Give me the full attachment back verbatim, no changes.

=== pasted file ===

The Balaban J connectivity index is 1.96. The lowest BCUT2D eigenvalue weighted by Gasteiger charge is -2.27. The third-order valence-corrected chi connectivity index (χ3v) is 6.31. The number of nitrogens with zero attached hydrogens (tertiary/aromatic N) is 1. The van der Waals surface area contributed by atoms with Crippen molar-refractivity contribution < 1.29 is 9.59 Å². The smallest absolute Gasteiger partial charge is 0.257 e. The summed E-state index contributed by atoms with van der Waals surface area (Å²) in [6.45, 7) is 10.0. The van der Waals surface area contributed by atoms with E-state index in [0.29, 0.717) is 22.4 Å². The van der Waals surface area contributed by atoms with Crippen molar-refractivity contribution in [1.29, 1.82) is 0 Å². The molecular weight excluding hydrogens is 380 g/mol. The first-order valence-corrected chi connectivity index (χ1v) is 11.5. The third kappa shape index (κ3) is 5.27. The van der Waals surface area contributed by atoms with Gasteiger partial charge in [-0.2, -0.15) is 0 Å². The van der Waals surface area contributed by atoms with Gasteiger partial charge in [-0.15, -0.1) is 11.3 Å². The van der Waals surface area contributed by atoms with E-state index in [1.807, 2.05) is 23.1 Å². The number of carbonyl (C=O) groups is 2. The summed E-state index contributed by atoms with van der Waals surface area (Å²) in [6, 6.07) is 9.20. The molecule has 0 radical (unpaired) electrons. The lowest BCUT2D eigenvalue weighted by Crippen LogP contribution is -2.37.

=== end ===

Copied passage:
The Balaban J connectivity index is 1.96. The lowest BCUT2D eigenvalue weighted by Gasteiger charge is -2.27. The third-order valence-corrected chi connectivity index (χ3v) is 6.31. The number of nitrogens with zero attached hydrogens (tertiary/aromatic N) is 1. The van der Waals surface area contributed by atoms with Crippen molar-refractivity contribution < 1.29 is 9.59 Å². The smallest absolute Gasteiger partial charge is 0.257 e. The summed E-state index contributed by atoms with van der Waals surface area (Å²) in [6.45, 7) is 10.0. The van der Waals surface area contributed by atoms with E-state index in [0.29, 0.717) is 22.4 Å². The van der Waals surface area contributed by atoms with Crippen molar-refractivity contribution in [1.29, 1.82) is 0 Å². The molecular weight excluding hydrogens is 380 g/mol. The first-order valence-corrected chi connectivity index (χ1v) is 11.5. The third kappa shape index (κ3) is 5.27. The van der Waals surface area contributed by atoms with Gasteiger partial charge in [-0.2, -0.15) is 0 Å². The van der Waals surface area contributed by atoms with Gasteiger partial charge in [-0.15, -0.1) is 11.3 Å². The van der Waals surface area contributed by atoms with E-state index in [1.807, 2.05) is 23.1 Å². The number of carbonyl (C=O) groups is 2. The summed E-state index contributed by atoms with van der Waals surface area (Å²) in [6, 6.07) is 9.20. The molecule has 0 radical (unpaired) electrons. The lowest BCUT2D eigenvalue weighted by Crippen LogP contribution is -2.37.